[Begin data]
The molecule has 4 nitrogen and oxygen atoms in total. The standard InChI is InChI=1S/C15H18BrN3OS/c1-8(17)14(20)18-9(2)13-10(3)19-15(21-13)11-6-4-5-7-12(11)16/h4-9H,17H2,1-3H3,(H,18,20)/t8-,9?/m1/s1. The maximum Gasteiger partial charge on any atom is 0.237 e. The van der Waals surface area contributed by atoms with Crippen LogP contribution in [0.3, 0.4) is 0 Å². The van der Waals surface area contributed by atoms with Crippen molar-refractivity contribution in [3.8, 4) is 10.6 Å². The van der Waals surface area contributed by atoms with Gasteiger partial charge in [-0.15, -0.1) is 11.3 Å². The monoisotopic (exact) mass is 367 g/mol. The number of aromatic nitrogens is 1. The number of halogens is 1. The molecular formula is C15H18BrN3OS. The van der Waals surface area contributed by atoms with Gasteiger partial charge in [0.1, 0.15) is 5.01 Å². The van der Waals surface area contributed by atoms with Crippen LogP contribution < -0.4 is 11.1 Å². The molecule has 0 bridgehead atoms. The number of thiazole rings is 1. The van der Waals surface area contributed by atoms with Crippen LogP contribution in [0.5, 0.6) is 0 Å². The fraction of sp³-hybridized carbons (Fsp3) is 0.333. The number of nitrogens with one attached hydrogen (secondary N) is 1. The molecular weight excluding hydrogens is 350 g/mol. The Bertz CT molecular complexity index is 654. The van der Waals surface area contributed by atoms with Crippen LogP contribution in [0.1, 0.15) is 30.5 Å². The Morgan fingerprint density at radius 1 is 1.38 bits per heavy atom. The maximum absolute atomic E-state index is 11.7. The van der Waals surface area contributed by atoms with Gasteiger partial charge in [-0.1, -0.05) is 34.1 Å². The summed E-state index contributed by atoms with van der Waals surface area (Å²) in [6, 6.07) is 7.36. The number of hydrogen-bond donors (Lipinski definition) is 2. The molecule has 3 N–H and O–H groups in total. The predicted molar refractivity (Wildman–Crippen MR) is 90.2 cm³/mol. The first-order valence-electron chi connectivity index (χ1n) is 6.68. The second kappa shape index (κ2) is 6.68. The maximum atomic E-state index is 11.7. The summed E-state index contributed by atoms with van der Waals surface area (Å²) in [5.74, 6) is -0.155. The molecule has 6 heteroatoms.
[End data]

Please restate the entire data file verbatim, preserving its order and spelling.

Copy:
The molecule has 4 nitrogen and oxygen atoms in total. The standard InChI is InChI=1S/C15H18BrN3OS/c1-8(17)14(20)18-9(2)13-10(3)19-15(21-13)11-6-4-5-7-12(11)16/h4-9H,17H2,1-3H3,(H,18,20)/t8-,9?/m1/s1. The maximum Gasteiger partial charge on any atom is 0.237 e. The van der Waals surface area contributed by atoms with Crippen LogP contribution in [0.3, 0.4) is 0 Å². The van der Waals surface area contributed by atoms with Crippen molar-refractivity contribution in [3.8, 4) is 10.6 Å². The van der Waals surface area contributed by atoms with Gasteiger partial charge in [-0.15, -0.1) is 11.3 Å². The monoisotopic (exact) mass is 367 g/mol. The number of aromatic nitrogens is 1. The number of halogens is 1. The molecular formula is C15H18BrN3OS. The van der Waals surface area contributed by atoms with Gasteiger partial charge in [0.1, 0.15) is 5.01 Å². The van der Waals surface area contributed by atoms with Crippen LogP contribution < -0.4 is 11.1 Å². The molecule has 0 bridgehead atoms. The number of thiazole rings is 1. The van der Waals surface area contributed by atoms with Crippen LogP contribution in [0.5, 0.6) is 0 Å². The fraction of sp³-hybridized carbons (Fsp3) is 0.333. The number of nitrogens with one attached hydrogen (secondary N) is 1. The molecular weight excluding hydrogens is 350 g/mol. The Bertz CT molecular complexity index is 654. The van der Waals surface area contributed by atoms with Crippen LogP contribution in [0.1, 0.15) is 30.5 Å². The Morgan fingerprint density at radius 1 is 1.38 bits per heavy atom. The maximum absolute atomic E-state index is 11.7. The van der Waals surface area contributed by atoms with Gasteiger partial charge in [-0.1, -0.05) is 34.1 Å². The summed E-state index contributed by atoms with van der Waals surface area (Å²) in [6, 6.07) is 7.36. The number of hydrogen-bond donors (Lipinski definition) is 2. The molecule has 3 N–H and O–H groups in total. The predicted molar refractivity (Wildman–Crippen MR) is 90.2 cm³/mol. The first-order valence-electron chi connectivity index (χ1n) is 6.68. The second kappa shape index (κ2) is 6.68. The maximum atomic E-state index is 11.7. The summed E-state index contributed by atoms with van der Waals surface area (Å²) in [5.74, 6) is -0.155. The molecule has 6 heteroatoms.